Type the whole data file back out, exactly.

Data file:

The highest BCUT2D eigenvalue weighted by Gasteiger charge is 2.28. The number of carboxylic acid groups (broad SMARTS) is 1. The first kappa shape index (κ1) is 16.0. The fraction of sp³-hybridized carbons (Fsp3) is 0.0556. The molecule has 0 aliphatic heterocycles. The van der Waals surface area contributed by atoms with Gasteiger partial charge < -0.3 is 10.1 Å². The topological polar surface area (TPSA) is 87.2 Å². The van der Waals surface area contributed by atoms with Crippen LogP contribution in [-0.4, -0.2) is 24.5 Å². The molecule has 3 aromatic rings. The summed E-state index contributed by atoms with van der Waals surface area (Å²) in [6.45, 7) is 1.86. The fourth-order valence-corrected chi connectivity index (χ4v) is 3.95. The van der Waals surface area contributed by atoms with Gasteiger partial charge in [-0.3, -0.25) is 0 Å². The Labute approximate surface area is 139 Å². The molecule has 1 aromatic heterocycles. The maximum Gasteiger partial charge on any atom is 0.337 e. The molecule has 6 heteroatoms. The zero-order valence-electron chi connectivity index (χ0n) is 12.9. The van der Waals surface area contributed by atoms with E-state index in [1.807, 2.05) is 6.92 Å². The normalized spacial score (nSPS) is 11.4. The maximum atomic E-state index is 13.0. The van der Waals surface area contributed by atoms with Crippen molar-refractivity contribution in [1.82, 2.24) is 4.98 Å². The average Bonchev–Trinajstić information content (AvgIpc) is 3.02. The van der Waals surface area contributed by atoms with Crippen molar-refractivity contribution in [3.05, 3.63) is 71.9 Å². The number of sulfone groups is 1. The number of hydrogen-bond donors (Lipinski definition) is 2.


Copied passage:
The highest BCUT2D eigenvalue weighted by Gasteiger charge is 2.28. The number of carboxylic acid groups (broad SMARTS) is 1. The first kappa shape index (κ1) is 16.0. The fraction of sp³-hybridized carbons (Fsp3) is 0.0556. The molecule has 0 aliphatic heterocycles. The van der Waals surface area contributed by atoms with Gasteiger partial charge < -0.3 is 10.1 Å². The topological polar surface area (TPSA) is 87.2 Å². The van der Waals surface area contributed by atoms with Crippen LogP contribution in [-0.4, -0.2) is 24.5 Å². The molecule has 3 aromatic rings. The summed E-state index contributed by atoms with van der Waals surface area (Å²) in [6.45, 7) is 1.86. The fourth-order valence-corrected chi connectivity index (χ4v) is 3.95. The van der Waals surface area contributed by atoms with Gasteiger partial charge in [-0.3, -0.25) is 0 Å². The Labute approximate surface area is 139 Å². The molecule has 1 aromatic heterocycles. The maximum Gasteiger partial charge on any atom is 0.337 e. The molecule has 6 heteroatoms. The zero-order valence-electron chi connectivity index (χ0n) is 12.9. The van der Waals surface area contributed by atoms with E-state index in [1.807, 2.05) is 6.92 Å². The normalized spacial score (nSPS) is 11.4. The maximum atomic E-state index is 13.0. The van der Waals surface area contributed by atoms with Crippen molar-refractivity contribution in [1.82, 2.24) is 4.98 Å². The average Bonchev–Trinajstić information content (AvgIpc) is 3.02. The van der Waals surface area contributed by atoms with Crippen molar-refractivity contribution in [3.05, 3.63) is 71.9 Å². The number of sulfone groups is 1. The number of hydrogen-bond donors (Lipinski definition) is 2.